The University of Virginia Foundation is expecting to team up with professional golfer Davis Love III’s design firm to redesign Birdwood Golf Course.
The foundation and Love Golf Design – headed by Davis Love and his brother, Mark – are expected to sign a contract by the end of November to redesign the course, said Patrick D. Hogan, UVA’s executive vice president and chief operating officer, who also sits on the foundation’s board of directors.
The redesign will be paid for with private funds, with no state or tuition funding involved, Hogan said.
A planned expansion of the Boar’s Head Resort’s tennis facilities will encroach on Birdwood’s third and fourth holes, Hogan said, and that eventuality, paired with millions of dollars worth of deferred maintenance needs at Birdwood, prompted the foundation to think more broadly.
“We thought it was time to pause and look into bringing a professional architect to design a new Birdwood,” Hogan said.
The course, which lies on 500 acres of rolling countryside along Ivy Road, is home to the UVA men’s and women’s golf teams, and is also open to Boar’s Head guests and to the public. The 18-hole, par-72 layout – part of the foundation-owned Boar’s Head Resort – has been listed among GolfWeek’s “30 Best Campus Courses” for the past seven years.
At 6,920 yards in length from the back tees, according to GolfAdvisor, it is the second-shortest, par-72 course in the Atlantic Coast Conference – just nine yards longer than Clemson University’s course. By contrast, the Pete Dye River Course at Virginia Tech, the ACC’s longest, measures 7,685 yards, according to GolfAdvisor.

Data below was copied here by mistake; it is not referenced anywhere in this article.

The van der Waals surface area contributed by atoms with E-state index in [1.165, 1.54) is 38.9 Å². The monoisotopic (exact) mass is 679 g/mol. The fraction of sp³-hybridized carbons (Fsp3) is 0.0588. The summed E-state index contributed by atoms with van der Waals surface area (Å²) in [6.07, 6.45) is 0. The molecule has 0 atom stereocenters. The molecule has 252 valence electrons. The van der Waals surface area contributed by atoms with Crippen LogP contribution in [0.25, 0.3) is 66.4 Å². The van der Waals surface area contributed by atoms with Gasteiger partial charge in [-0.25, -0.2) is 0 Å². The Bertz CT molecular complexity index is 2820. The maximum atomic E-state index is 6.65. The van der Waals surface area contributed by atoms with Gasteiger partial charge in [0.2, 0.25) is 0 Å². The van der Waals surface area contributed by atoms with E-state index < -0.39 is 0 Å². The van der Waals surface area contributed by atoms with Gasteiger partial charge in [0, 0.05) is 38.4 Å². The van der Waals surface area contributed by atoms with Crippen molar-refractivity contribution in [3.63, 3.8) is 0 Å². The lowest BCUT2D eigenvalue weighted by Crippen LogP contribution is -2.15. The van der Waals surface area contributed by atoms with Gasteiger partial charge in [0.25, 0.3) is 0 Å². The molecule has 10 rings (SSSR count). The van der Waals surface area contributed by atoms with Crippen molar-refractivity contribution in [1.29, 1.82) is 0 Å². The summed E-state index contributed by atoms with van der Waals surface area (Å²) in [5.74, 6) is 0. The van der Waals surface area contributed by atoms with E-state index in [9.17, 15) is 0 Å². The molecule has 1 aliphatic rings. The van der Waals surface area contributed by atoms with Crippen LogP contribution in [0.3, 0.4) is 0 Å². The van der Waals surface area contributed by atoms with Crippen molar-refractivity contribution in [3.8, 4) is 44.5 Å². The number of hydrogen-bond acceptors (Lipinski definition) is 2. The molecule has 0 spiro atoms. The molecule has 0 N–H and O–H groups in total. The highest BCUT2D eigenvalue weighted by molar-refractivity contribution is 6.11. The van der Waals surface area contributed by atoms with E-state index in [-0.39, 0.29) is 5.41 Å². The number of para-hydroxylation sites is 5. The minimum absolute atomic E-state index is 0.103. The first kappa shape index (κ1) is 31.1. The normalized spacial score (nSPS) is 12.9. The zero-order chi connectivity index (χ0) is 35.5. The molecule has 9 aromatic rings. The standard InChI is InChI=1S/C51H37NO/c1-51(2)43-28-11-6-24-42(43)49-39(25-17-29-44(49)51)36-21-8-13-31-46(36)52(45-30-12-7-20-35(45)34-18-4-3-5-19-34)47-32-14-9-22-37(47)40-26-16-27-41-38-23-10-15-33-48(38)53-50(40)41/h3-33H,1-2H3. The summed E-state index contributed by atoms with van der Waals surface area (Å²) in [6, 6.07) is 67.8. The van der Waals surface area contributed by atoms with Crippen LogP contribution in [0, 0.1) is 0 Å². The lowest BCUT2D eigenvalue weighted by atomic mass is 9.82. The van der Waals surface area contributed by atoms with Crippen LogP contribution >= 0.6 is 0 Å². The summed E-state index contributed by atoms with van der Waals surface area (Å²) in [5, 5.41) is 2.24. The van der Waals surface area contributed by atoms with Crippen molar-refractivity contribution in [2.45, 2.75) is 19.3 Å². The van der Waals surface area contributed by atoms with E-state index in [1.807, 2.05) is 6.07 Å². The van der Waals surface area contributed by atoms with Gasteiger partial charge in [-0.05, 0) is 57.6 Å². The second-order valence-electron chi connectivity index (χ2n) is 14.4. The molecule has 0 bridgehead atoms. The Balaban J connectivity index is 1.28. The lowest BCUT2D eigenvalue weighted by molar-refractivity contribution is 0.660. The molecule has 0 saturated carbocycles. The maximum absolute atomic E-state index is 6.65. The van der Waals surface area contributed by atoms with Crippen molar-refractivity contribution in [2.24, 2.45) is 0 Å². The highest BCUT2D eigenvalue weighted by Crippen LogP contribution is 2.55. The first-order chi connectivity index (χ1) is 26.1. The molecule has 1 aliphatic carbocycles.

Between advances in both athletic conditioning and golf technology, shorter courses all over the country are looking for ways to remain challenging.
“The goal is to create a course that meets NCAA expectations with today’s long hitters and at the same time be enjoyable for people who play once a year,” said Tim Rose, chief executive officer of the University of Virginia Foundation.
“I think it could also be more walkable,” he added, noting that some of Birdwood’s back nine holes have relatively steep climbs between the greens and the next tee boxes.
Hogan noted that the foundation owns additional property behind Boar’s Head, which could allow more room for expansion. He and Davis Love walked some of the undeveloped property recently, and Love said it was possible that it could be suitable.
“I think it is highly likely there will be some new golf holes,” Hogan said.
Once the contract is signed, Hogan expects the design work will begin in January, with a new design finalized – including projected construction costs – in about four months. If the design is accepted, funds would have to be raised before construction could begin, he said.
In the meantime, Love Design will be asked for a more immediate plan to redesign the third and fourth holes so that the full Birdwood course can remain open during construction of the tennis facility, Hogan said.
Love Golf Design has 19 completed projects in its portfolio, mostly in the Southeast. In October, it opened the Atlantic Dunes course at the Sea Pines resort on Hilton Head Island, South Carolina, a complete redesign of Hilton Head’s first course, Sea Pines’ Ocean Course.
Birdwood will be Love Golf Design’s first course project in Virginia.
Hogan credited sports psychologist Bob Rotella, a former UVA faculty member who works with many golf pros, in addition to several Cavalier sports teams, for making the connection between Love and the UVA Foundation.
Davis Love III, 52, is a North Carolina native who played at the University of North Carolina, Chapel Hill before turning professional in 1985. He has won 21 times on the Professional Golfers Association tour, including the 1997 PGA Championship, and has career earnings of more than $44.3 million. He was ranked in the top 10 for 450 weeks.
The son of a highly regarded golf teacher, Love wrote a book, “Every Shot I Take,” to honor his father’s lessons and teachings on golf and life; the book received the U.S. Golf Association’s 1997 International Book Award. He also received the USGA’s 2013 Bob Jones Award, the association’s highest honor, which “recognizes an individual who demonstrates the spirit, personal character and respect for the game exhibited by Jones.”